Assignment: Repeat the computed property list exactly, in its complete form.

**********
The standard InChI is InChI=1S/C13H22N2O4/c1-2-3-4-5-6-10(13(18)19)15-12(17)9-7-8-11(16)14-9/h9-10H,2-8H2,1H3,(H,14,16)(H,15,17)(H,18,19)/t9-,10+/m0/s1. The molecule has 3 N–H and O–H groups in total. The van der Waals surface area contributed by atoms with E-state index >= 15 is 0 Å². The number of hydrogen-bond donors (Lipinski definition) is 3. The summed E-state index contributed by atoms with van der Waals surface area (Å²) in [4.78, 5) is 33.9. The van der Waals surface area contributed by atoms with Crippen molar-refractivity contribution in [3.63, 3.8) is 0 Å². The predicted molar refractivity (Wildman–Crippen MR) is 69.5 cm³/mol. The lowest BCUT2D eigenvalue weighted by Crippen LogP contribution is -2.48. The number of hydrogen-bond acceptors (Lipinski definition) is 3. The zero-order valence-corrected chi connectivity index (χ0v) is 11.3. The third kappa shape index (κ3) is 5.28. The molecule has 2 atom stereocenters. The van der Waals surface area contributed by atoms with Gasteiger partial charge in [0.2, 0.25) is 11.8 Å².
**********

The standard InChI is InChI=1S/C13H22N2O4/c1-2-3-4-5-6-10(13(18)19)15-12(17)9-7-8-11(16)14-9/h9-10H,2-8H2,1H3,(H,14,16)(H,15,17)(H,18,19)/t9-,10+/m0/s1. The molecule has 3 N–H and O–H groups in total. The van der Waals surface area contributed by atoms with E-state index >= 15 is 0 Å². The number of hydrogen-bond donors (Lipinski definition) is 3. The summed E-state index contributed by atoms with van der Waals surface area (Å²) in [4.78, 5) is 33.9. The van der Waals surface area contributed by atoms with Crippen molar-refractivity contribution in [3.63, 3.8) is 0 Å². The predicted molar refractivity (Wildman–Crippen MR) is 69.5 cm³/mol. The lowest BCUT2D eigenvalue weighted by Crippen LogP contribution is -2.48. The number of hydrogen-bond acceptors (Lipinski definition) is 3. The zero-order valence-corrected chi connectivity index (χ0v) is 11.3. The third kappa shape index (κ3) is 5.28. The molecule has 2 atom stereocenters. The van der Waals surface area contributed by atoms with Gasteiger partial charge in [0.2, 0.25) is 11.8 Å².